I recently wondered: Even when diving to just 2-3 meters without any modern equipment one can feel the change in pressure. Do we have any evidence how this was perceived and explained back in ancient times throughout middle ages, besides ascribing deeper water any religious or mythical property? (Archimedes came to my mind, but I wouldn't know how to research this question in detail).


1 Answer 1


One has to distinguish static pressure from the dynamic pressure in a flow. Static pressure was understood to some extent by Archimedes and later Hellenistic writers like Hero and Ctesibius. At least their texts that we know do not contain mistakes: all that they wrote was essentially correct.

Dynamic pressure was very poorly understood before the modern times (that is before Bernoulli). Of course one cannot be sure what Archimedes really knew, besides what he wrote in the texts that survived, but a survived Roman engineering work on hydraulics shows very poor understanding of the matter. There is a modern commentary analysing this work.

A translation of the original book is on the same site. The author (Frontinus) was the official responsible for the water supply of Rome, so he probably used the best available knowledge.

Of course, the ancients actually did many complicated hydraulic works and they must have known a lot from experience, but this knowledge is not reflected in the surviving books.

EDIT. In connection with this question I started to investigate when was the diving bell used for the first time. Many sources refer to Aristotle who described how Alexander the Great used the diving bell in the siege of Tyre. Same story is contained in some 12 century book on Alexander. I did not find the reference on diving bell in Aristotle.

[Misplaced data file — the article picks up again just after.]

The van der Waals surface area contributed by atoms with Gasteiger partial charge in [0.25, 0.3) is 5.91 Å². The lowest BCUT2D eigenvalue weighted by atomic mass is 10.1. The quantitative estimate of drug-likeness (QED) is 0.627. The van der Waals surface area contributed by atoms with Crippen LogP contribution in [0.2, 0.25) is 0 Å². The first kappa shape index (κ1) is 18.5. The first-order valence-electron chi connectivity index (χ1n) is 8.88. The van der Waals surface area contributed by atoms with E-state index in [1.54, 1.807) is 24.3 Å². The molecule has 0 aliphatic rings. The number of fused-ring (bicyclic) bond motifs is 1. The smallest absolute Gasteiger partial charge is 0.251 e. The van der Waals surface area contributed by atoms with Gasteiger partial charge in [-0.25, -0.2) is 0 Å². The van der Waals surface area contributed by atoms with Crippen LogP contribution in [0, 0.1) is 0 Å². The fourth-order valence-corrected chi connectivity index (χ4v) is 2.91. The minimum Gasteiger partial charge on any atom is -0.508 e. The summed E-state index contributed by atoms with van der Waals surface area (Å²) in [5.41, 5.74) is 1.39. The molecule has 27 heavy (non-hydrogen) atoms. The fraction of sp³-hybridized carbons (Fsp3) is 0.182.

Aristotle also wrote this (in his book on animals):

Just as divers are sometimes provided with instruments for respiration, through which they can draw air from above the water, and thus may remain a long time under the sea, so also have elephants been furnished by nature with their lengthened nostril; and, whenever they have to traverse water, they lift this up above the surface and breathe through it.

On my opinion, this passage shows that Aristotle completely misunderstood the problem related to water pressure: what he describes is just non-realistic, neither for a human nor for an elephant:-)

  • $\begingroup$ Thank you for your answer. It is every time interesting to distinguish what we actually know by books that were handed down and what we have to deduct from other sources. $\endgroup$ Commented Dec 9, 2015 at 0:07
  • $\begingroup$ There is an ample evidence that the ancients constructed canal locks and possibly caissons. So they must have been familiar with water pressure in practice. $\endgroup$ Commented Dec 9, 2015 at 21:33
  • $\begingroup$ The "diving bell" Wikipedia article mentions that one was described by Aristotle:-) $\endgroup$ Commented Dec 9, 2015 at 21:36

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